Health

Diabetes is our ‘top killer’, ranking Fiji second in the world

The President Major-General (Ret’d) Jioji Konousi Konrote met with mid-management officials of the Ministry of Health and Medical services on Non-Communicable Diseases at the Colonial War Memorial Hospital (CWMH) Auditorium in Suva today. Fiji is ranked second in the world with a high rate of deaths from diabetes.  According to the World Life Expectancy diabetes […]

Nacanieli Tuilevuka

July 26, 2016 1:46 pm

The President Major-General (Ret’d) Jioji Konousi Konrote met with mid-management officials of the Ministry of Health and Medical services on Non-Communicable Diseases at the Colonial War Memorial Hospital (CWMH) Auditorium in Suva today.

His Excellency the President Major-General (Ret'd) Jioji Konousi Konrote. (Fijian Government)
His Excellency the President Major-General (Ret’d) Jioji Konousi Konrote. (Fijian Government)

Fiji is ranked second in the world with a high rate of deaths from diabetes.  According to the World Life Expectancy diabetes report, Fiji had an age-adjusted death rate of 147 (146.5) people for every 100,000 deaths.

Mauritius recorded the highest at a rate of 173.6 per 100,000 deaths, as listed by the survey that used latest data from the World Health Organization.

President Konrote said that diabetes was Fiji’s top killer within the long list of NCDs resulting in more Fijians losing two lower limbs per day due to amputations.

KONROTE: “I learnt that diabetes is Fiji’s top killer within the long list of NCDs. I also learnt that more Fijians are losing two lower limbs per day due to amputations because of diabetes.A report on Fiji’s health status for the past 30 years shows an increasing trend in diabetes, high blood pressure and obesity.”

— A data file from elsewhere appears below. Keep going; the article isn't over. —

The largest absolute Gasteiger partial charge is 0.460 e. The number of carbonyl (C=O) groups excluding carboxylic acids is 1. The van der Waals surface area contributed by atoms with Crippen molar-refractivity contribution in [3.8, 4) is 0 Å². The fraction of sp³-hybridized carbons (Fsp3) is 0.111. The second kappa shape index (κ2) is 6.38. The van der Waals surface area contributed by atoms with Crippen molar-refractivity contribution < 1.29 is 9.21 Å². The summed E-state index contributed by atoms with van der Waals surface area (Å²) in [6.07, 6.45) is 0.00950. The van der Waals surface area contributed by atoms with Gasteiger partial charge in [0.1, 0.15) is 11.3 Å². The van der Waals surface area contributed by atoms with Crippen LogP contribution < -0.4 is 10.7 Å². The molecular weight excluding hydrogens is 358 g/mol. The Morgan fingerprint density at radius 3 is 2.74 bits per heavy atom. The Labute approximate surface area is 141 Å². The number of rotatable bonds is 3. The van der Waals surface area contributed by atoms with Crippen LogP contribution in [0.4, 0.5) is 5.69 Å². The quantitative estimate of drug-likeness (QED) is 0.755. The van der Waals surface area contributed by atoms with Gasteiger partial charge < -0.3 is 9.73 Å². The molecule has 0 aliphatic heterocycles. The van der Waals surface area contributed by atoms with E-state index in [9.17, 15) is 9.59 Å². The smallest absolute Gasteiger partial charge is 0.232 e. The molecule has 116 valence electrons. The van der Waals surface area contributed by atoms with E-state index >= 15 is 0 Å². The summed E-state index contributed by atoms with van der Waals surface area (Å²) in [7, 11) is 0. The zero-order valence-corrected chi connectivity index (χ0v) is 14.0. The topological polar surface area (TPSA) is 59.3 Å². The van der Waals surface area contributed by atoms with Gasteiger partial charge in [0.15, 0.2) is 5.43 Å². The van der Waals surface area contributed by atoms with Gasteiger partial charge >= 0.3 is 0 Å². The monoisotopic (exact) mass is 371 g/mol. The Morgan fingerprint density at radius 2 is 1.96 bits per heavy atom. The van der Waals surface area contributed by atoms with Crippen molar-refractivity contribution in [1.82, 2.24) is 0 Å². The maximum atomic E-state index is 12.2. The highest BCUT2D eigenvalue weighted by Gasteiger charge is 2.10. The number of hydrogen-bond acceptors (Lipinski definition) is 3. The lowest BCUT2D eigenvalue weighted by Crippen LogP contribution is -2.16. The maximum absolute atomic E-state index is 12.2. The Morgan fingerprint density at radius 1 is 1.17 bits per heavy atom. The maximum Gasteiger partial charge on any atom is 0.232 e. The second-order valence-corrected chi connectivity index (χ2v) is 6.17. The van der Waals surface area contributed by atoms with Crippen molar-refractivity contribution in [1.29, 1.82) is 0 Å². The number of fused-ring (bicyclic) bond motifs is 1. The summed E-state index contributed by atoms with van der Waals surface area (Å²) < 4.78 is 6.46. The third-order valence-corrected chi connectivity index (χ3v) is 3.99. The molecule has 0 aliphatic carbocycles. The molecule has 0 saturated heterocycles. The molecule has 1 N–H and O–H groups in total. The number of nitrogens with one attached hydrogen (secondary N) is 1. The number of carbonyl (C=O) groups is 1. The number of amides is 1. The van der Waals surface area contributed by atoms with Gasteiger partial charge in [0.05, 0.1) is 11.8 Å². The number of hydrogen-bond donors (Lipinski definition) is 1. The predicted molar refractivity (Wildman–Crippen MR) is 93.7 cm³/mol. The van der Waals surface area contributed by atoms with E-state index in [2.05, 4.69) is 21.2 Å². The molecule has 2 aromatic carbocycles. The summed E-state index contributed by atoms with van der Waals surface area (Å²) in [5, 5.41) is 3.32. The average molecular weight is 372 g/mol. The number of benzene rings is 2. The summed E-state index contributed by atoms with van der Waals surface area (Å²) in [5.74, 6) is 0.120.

“NCDs contribute to about 80 percent of deaths below the age of 70 Years. This is confirmed by the World Health Organisation, which reports that Fiji has the second highest rate of NCD-related deaths in the Pacific.”

He said the burden and threat of NCDs was a major public health challenge that undermined social and economic development in the country.

KONROTE: “At the recent NCD-Summit in Tonga, the World Bank estimated that the economic burden of NCDs in Fiji if Business as usual continues would be U.S. 213.58 Million Dollars by 2030. This is projected to increase to U.S. 342.37 Million Dollars by 2040.”

“The World Bank noted that the biggest driver of lost output/ outcome is the potential loss of labour due to early deaths from NCDs. It says that the potential loss of effective labour force by 2040 in Fiji will be 16.4%. Heart Diseases will contribute to 60% of this burden; Diabetes 24%; Cancers 8% and Lung Diseases 7%.”

President Konrote said he had also had fruitful discussions with NCD’s national adviser Dr Isimeli Tukana.

KONROTE: “I wish to recommend a few pointers for your consideration. These emanated from discussions I have had with Dr. Tukana We should all quit smoking and declare all our work places Tobacco Free, We should not allow unhealthy foods and drinks to be served, eaten nor sold in all Ministry of Health and Medical Services facilities and We should be responsible in our drinking of alcohol and kava.”

He added that the general public needed to make every effort to reduce obesity in the workforce by exercising daily and promoting physical activity in our workplaces.

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